Hedge funds had a mixed month in June, with noise around the slight change in tone from the Fed, leading to a change in market dynamics. The largest contribution to hedge fund performance came from the pick-up in FX volatility, which led to significant losses for several CTA managers, although some of these losses were recovered by month end. Other strategies benefited from what was a general ‘risk-on’ sentiment throughout the month, albeit with periods of turbulence in the middle of June.
Equity long-short managers benefitted from the strong month for global equity markets broadly, with many markets reaching new highs on the back of US consumer confidence hitting its highest level in 1.5 years, weaker than expected US inflation data, and a bipartisan infrastructure agreement. Outside the US, markets have strengthened but in a more measured tone as inflation and Covid variants remain a concern. Growth focused managers have benefited from a recovery in the factor during June, and there is still heavy long exposure to the growth factor based on a data released by prime brokers. For the most part, funds have reduced gross exposure throughout the month, with much of the movement in positioning for equity long-short managers coming from short covering.
Credit managers also benefitted from the good month for risk assets, and credit markets were less affected by the intra-month Fed driven volatility. Credit broadly outperformed loans, with high yield outperforming investment grade to finish the month close to multi-year tight spreads. Primary market activity in credit slowed in June following a hectic first five months of the year. Credit hedge funds saw modest positive returns in credit long-short and stronger returns for convertible arbitrage and distressed managers. There was some richening in convertible bonds and SPACs were generally up a little on the month. One of the more notable events in the credit space in June was the meaningful sell-off in GSE preferreds due to the adverse ruling from the Supreme Court as well as the removal of the head of FHFA (meaning little change now of any reform leading to privatization of these entities). Structured credit managers continued their good performance of recent months due to tighter spreads across sectors and reasonable carry.
In event arbitrage, deal activity levels continue to be good across all regions, with USD 335bn of deals announced in June. Managers commented that there were interesting opportunities from PE bids in UK and Italy, and that they are continuing to see a number of bid improvements. In a noteworthy antitrust development, the US DoJ is suing to block Aon’s USD 30-billion acquisition of Willis Towers Watson, claiming the deal to create the world’s largest insurance brokerage is anticompetitive. This had a broader knock on effect on some other large deals with regulatory risk in the market with spreads widening in response. As a result it was a more difficult month for hedge fund performance in the strategy, with the average performance a small negative.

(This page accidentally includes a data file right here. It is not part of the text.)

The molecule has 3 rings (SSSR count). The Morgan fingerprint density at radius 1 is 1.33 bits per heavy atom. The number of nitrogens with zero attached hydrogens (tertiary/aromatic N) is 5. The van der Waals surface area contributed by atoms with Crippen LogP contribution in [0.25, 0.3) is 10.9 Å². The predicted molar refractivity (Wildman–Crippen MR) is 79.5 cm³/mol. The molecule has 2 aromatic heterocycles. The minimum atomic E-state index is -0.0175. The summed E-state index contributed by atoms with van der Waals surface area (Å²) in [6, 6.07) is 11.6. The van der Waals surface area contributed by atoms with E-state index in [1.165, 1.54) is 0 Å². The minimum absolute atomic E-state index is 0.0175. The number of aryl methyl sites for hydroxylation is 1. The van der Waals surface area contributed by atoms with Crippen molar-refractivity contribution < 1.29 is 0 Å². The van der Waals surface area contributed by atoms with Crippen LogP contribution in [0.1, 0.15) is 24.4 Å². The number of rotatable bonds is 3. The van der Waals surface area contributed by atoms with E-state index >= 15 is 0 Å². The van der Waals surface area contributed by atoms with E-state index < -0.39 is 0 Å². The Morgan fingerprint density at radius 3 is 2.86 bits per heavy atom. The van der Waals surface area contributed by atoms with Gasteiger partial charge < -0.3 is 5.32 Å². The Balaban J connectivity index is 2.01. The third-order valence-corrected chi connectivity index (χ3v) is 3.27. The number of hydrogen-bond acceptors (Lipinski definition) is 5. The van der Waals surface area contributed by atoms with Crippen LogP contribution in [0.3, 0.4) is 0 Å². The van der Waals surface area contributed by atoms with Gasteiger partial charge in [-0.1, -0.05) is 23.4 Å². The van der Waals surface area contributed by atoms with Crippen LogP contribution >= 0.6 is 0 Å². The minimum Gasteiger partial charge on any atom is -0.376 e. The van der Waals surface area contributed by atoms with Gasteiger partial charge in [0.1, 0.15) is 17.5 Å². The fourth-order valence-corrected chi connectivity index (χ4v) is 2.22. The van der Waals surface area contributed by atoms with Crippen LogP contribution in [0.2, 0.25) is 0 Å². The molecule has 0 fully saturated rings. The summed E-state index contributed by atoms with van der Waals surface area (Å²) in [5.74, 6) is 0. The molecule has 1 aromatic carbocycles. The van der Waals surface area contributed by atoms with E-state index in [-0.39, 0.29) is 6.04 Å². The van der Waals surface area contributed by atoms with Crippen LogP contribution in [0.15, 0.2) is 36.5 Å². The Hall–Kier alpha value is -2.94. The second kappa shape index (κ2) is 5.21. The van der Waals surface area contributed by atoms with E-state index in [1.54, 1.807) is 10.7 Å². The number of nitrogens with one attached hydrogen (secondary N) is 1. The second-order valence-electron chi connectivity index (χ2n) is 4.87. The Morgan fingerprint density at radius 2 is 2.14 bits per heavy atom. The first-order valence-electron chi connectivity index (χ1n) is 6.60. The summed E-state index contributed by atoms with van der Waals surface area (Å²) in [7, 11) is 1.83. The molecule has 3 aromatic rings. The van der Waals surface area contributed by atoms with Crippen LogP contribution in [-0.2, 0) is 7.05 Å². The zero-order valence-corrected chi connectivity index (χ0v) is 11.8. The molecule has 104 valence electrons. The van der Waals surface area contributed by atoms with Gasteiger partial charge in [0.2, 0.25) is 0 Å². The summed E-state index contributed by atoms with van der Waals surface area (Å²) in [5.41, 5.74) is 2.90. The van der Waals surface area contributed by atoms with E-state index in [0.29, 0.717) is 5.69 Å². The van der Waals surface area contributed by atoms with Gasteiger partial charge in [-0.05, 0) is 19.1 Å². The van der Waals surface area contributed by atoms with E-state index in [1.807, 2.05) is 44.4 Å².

Quantitative equity managers also saw a mixed month despite most major equity markets being positive on the month. The main driver of losses has been volatility in equity market factors around the Fed announcement, which saw investors sell reflationary cyclical assets and buy secular growth against tightening breakevens and a bull flattening treasury curve. The general tilt of quant strategies towards Value was detrimental in this environment.
Trend-following managers produced negative performance in June, following a strong run in recent months. Most of the losses were again centered around the mid-month Fed meeting, where the hawkish shift triggered reversals in key markets for CTAs. The US dollar was the biggest source of pain, rallying against well-held systematic currency exposures such as British pound, euro and Canadian dollar. Commodity markets were mixed against this backdrop, although the outperformance of oil was at odds with the otherwise cooler inflation picture in other assets. Trend strategies’ net long leverage in commodities is close to three year highs, based on data from prime brokers. CTA managers performance in equities was mixed, with faster strategies feeling more pain from volatility, while slower strategies maintained their long exposure through the noise and enjoyed small gains.